Tel Aviv is one of the Mediterranean’s hottest backpacking destinations… and not just because the sun scorches over summer. An exploding food and drink scene, a shimmering coastline, fascinating cultural attractions and a nightlife that never sleeps makes Israel’s most modern city a must-visit in the Middle East. Whether you’re into ancient alleyways or avant-garde art, hummus or hedonism, beaches or bars (or both), backpackers aren’t short of awesome things to do in Tel Aviv, Israel. Here are the ones you simply cannot miss!
Note from Hostelworld: We love Tel Aviv so much that we’ve decided to celebrate our birthday there (and in 19 other cities, because we’re just that extra!). Join us at the party-loving Abraham Hostel Tel Aviv on August 11th for a spook-tacular vampire themed night – but first, find out more about The World’s Biggest Hostel Party.
Explore the Old City of Jaffa
Jaffa — Yafo in Hebrew, Yaffa in Arabic — is the oldest part of Tel Aviv, and one of the most ancient cities on the Mediterranean. But this labyrinth of laneways has been dragged into the 21st Century by the uber-trendy restaurants, bars and art galleries that live alongside centuries-old churches, mosques and clock towers. Occupying a cliff that spectacularly sticks out into the ocean, Jaffa is home to a buzzing flea market, the quirky Ilana Goor art museum, sculptures of the 12 astrological signs in the so-called Zodiac Alleys, 3500-year-old Egyptian ruins, and a string of superb seafood places around the historic port.
Hit up the Middle East’s best nightlife
Tel Aviv is a cosmopolitan mix of faiths and backgrounds, but the nightclub is one temple that unites the locals. Start your evening at a beach bar or a pub in hipster Florentin before heading to the hedonistic nightclubs around the Tel Aviv Port and the Great Synagogue on Allenby Street, or diving underground at the indie venues in the south of the city. Pasaz, The Block, Bootleg, Kuli Alma, Radio EPGB, Beit Maariv and the Breakfast Club are only a few names on TLV’s long list of legendary nightspots.
Abraham Hostel @danielcgold
And although cities like Beirut or Dubai might dispute the crown of the region’s best nightlife, there’s no doubt that the Middle East’s most colourful LGBTQ scene sparkles in Tel Aviv. The annual Pride parade attracts more than 250,000 fabulous party-goers each June for the march along the promenade before an epic party on the sands of Charles Clore beach.
Hunt a bargain at the markets
Markets — a shuk in Hebrew, or a souk in Arabic — are woven into the fabric of the Middle East, and haggling with the locals over the price of a juicy Jaffa orange or some antique lamp that looks like it’s been lifted straight out of ‘Aladdin’ is one of the best things to do in Tel Aviv. Snaffle a souvenir and sink your teeth into some street food at the massive Carmel Market, the cool Indoor Port Market, the vintage Jaffa Flea Market, the artsy Nahalat Binyamin Market, the fragrant Levinsky Spice Market, or the modern Sarona Market, a 140-year-old building that used to belong to a German Christian sect before being turned into a food hall in 2015.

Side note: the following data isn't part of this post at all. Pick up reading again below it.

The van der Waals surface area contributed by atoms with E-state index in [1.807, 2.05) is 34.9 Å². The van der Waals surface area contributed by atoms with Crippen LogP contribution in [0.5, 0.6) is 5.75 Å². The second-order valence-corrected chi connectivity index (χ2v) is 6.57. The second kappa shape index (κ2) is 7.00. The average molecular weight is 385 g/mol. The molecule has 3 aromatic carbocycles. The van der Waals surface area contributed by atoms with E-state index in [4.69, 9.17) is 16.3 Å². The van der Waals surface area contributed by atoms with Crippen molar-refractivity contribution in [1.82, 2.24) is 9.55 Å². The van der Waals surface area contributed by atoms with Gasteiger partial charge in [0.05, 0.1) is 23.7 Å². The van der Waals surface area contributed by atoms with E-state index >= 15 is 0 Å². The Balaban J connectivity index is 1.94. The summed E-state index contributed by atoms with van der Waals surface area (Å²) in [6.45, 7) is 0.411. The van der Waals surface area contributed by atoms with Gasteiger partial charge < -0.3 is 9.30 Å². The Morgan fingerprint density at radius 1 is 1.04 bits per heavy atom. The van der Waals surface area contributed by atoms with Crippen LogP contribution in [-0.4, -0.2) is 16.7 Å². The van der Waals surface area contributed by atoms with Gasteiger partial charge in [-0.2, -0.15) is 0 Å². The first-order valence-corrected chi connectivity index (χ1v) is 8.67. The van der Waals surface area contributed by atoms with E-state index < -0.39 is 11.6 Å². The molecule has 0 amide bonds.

Jaffa Flea Market @keren2go
Lap up the beaches
A sun-kissed stretch of sand streaks from Jaffa in the south to the Tel Aviv Port in the north — and the best thing for backpackers is that they don’t cost a shekel. There’s the glam Gordon Beach, the laid-back Banana Beach, the gay-friendly Hilton Beach, the heated games of Matkot (beach tennis) at Geula Beach, the surf lessons at Dolphinarium Beach, and a stack of other azure Mediterranean swimming spots straddling the western edge of the city. Stroll or cycle down the seaside promenade, grab a coffee (or something stronger) at one of the dozens of beach bars, and take a dip in the Olympic-sized Gordon Pool sandwiched between the marina and the boardwalk.
Sniff out street art
Well, to be honest, street art isn’t really something you need to sniff out in Tel Aviv — it smacks you in the face as soon as you hop out of the bus station, a multi-storey maze caked in spray paint from head to toe. Elsewhere, the entirety of the Florentin neighbourhood feels like an open-air art gallery, photorealist murals by Rami Meiri line the beachside HaYarkon Street, technicolour masterpieces light up the Old Jaffa Port, and Dede’s ubiquitous band-aids plaster every inch of the city. Intrepid backpackers should also venture an hour south to Bethlehem to spot Banksy’s most iconic originals.
Feast on hummus
No food fuels Tel Aviv quite like hummus — the creamy chickpea mash you’ll spot locals scooping up with a warm piece of pita bread everywhere from picnics in the park to Israel’s swankiest restaurants. Abu Hassan on Ha-Dolfin Street in Jaffa is the stuff of legend — you’ll witness long queues snaking out from under its green awning, patiently waiting to either dine-in or take-away. Hummus aficionados should also tuck into the Son of the Syrian in the quaint Yemenite Quarter, Mashawasha in the city centre, Garger HaZahav in the Levinsky Market plus Shlomo and Doron in the Carmel Market, as well as Kaspi’s six locations across the city.